The Beatles’ Revolver art & Klaus Voormann

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A random web search threw up the image above, citing that it was a rejected cover for The BeatlesRevolver album. More searching revealed that it wasn’t by Klaus Voormann, whose classic black & white collage and line cover everyone knows, but by photographer Robert Freeman. The Beatles passed over it for Klaus’ work and googling that cover image brings up masses of variations of the final piece, as many by Klaus as by fans who have reworked it for their own ends. Voornman not only did many different versions before he arrived at the final but has revisited it many times over the years as well as creating several works centered around Beatles songs in the same style for various projects.

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The image below visualises ‘Tomorrow Never Knows’, I’ve found some details so that you can see what’s going on a little more easily. There’s also a book, ‘Revolver 50’ that tells the story of how he made the cover.

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Pierre Henry’s Liverpool Mass completed after 50 years


Liverpool’s Metropolitan Cathedral is to host ‘The Liverpool Mass’ (Messe de Liverpool) by Pierre Henry on May 13th.

Developed by one of the godfather’s of musique concréte for the Cathedral’s inaugural mass in 1967, it wasn’t completed it in time and another work was substituted. Now, 50 years on, in a unique collaboration between Henry and Bluecoat, the piece will be staged in full at the Cathedral, in an immersive experience. With a sound design created especially for the space using 40 speakers arranged around its circumference, The Liverpool Mass will be presented as a live mix by Henry’s collaborator Thierry Balasse.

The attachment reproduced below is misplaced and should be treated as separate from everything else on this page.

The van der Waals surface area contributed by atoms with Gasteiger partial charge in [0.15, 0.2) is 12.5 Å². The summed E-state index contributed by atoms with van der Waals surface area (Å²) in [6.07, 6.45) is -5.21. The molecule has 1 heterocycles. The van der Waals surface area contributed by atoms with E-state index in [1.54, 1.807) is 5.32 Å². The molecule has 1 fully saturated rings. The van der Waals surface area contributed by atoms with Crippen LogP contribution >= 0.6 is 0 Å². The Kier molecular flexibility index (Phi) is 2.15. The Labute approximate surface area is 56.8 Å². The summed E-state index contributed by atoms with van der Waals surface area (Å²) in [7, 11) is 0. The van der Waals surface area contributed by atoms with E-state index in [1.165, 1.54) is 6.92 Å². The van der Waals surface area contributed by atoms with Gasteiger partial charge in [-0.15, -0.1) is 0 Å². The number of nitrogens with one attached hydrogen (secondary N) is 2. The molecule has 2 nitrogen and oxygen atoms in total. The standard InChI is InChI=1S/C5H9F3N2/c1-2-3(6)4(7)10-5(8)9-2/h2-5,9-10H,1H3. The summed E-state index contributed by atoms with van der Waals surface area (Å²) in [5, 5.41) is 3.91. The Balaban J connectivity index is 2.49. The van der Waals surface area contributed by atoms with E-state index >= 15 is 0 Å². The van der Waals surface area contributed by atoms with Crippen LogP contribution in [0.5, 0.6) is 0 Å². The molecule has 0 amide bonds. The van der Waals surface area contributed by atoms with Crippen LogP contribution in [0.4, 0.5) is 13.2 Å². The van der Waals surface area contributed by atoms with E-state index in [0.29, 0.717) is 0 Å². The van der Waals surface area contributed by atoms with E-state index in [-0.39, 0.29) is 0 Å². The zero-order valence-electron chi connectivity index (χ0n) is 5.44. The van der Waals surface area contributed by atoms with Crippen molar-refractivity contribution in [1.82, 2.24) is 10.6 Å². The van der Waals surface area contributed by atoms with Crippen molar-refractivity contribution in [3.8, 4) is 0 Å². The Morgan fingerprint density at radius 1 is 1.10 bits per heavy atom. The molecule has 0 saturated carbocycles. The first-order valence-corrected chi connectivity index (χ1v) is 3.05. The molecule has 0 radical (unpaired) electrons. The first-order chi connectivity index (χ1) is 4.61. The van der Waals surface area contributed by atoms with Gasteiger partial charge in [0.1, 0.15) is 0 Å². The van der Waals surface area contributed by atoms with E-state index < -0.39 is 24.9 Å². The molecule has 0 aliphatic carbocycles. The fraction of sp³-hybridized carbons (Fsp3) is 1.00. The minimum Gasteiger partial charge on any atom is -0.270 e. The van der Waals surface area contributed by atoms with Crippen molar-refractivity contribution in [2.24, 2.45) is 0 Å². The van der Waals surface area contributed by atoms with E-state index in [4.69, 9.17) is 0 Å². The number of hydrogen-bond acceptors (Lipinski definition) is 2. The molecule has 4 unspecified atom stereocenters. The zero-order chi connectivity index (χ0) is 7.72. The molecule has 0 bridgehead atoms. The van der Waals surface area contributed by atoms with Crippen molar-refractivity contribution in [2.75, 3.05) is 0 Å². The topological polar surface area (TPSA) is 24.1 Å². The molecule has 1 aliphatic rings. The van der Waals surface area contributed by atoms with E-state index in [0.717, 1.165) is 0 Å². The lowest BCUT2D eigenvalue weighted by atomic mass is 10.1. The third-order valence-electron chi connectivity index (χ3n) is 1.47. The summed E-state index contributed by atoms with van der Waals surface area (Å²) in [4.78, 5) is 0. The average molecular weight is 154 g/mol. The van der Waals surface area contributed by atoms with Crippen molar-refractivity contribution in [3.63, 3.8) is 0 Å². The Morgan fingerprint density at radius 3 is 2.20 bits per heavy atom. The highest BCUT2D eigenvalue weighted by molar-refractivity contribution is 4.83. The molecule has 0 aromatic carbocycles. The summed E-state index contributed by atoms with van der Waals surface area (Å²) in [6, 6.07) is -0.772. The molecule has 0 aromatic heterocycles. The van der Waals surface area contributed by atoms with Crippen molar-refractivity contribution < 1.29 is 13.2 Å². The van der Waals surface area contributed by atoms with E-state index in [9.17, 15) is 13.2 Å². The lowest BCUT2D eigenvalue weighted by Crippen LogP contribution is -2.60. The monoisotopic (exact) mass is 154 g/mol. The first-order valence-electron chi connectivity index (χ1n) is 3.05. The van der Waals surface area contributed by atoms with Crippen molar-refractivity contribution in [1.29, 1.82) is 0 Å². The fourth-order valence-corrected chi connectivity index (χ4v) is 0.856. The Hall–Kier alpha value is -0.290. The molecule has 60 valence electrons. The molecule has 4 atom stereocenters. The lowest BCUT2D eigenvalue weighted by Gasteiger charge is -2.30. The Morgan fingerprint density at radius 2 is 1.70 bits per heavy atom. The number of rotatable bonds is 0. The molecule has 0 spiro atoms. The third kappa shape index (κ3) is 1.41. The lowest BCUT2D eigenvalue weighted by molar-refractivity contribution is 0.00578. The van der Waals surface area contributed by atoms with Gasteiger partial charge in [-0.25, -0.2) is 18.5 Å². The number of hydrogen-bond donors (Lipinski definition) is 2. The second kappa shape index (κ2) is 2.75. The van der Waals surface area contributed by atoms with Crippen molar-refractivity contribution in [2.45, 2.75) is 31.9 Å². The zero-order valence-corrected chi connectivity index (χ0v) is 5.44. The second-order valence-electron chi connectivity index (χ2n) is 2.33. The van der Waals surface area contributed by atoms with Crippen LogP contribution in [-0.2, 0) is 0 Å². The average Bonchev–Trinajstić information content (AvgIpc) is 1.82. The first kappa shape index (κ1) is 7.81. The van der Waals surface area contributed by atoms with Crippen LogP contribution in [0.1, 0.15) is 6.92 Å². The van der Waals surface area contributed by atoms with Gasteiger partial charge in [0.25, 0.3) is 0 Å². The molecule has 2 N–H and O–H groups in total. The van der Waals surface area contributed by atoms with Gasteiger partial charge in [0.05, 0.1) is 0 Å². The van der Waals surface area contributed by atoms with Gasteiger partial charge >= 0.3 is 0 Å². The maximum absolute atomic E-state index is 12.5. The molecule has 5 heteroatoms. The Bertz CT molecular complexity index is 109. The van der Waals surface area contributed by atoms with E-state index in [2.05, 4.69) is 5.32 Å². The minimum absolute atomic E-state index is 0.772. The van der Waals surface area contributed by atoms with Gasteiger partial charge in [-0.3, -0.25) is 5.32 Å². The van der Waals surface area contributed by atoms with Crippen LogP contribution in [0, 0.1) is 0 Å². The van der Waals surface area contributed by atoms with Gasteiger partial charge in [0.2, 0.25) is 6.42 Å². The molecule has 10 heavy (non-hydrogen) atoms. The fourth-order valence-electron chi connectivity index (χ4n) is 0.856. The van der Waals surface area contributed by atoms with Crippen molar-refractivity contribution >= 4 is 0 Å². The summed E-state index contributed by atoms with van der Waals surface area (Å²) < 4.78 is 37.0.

Consisting of six movements – Kyrie, Gloria, Credo, Sanctus, Agnus Dei and Communion – the work interprets the traditional mass through recitation of its texts, accompanied by musical instruments ‘treated’ by Henry to produce a composition fitting for the ceremonial and celebratory occasion of the Cathedral’s inauguration.

This will be the first time The Liverpool Mass has been presented with Henry’s cooperation and a new sound design in the setting for which it was originally intended: a mid-20th century modernist structure with distinctive ‘brutalist’ architecture of concrete and stained glass. Henry’s electronic score was intended to complement this daring new building, as the sound would resonate in the magnificent, cavernous, light-filled circular interior. Watch this fascinating short film about how the stained glass was made for the top tower.

The evening programme will begin at 7.30pm with a set by Vincent Epplay and Samon Takahashi, made in response to Henry’s music in the Cathederal setting. Tickets cost £10 or groups of ten or more get a discount of £7 per head – on sale here.

Announcing Further at the Portico Gallery

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Announcing a new venture put together by myself and old friend Pete Williams (Eikon / Out Of The Wood) – a collision of Light, Sound and Design… Further.

An irregular event held in different places, it’s not a club night, it’s not monthly, there’s no dance floor. It has got all the things we love in it though: experimental music and film, food and drink, socialising and a bit of record hunting.
The first event is on May 6th at The Portico Gallery, a hidden treasure in the heart of West Norwood and a venue very dear to us that offers an extremely adaptable space to project, perform and present our guests in.

We have Jim Jupp (Belbury Poly) and Julian House (The Focus Group) from Ghost Box Records playing an audio visual set and Howlround sound tracking Steven McInerney’s short film, ‘A Creak In Time’.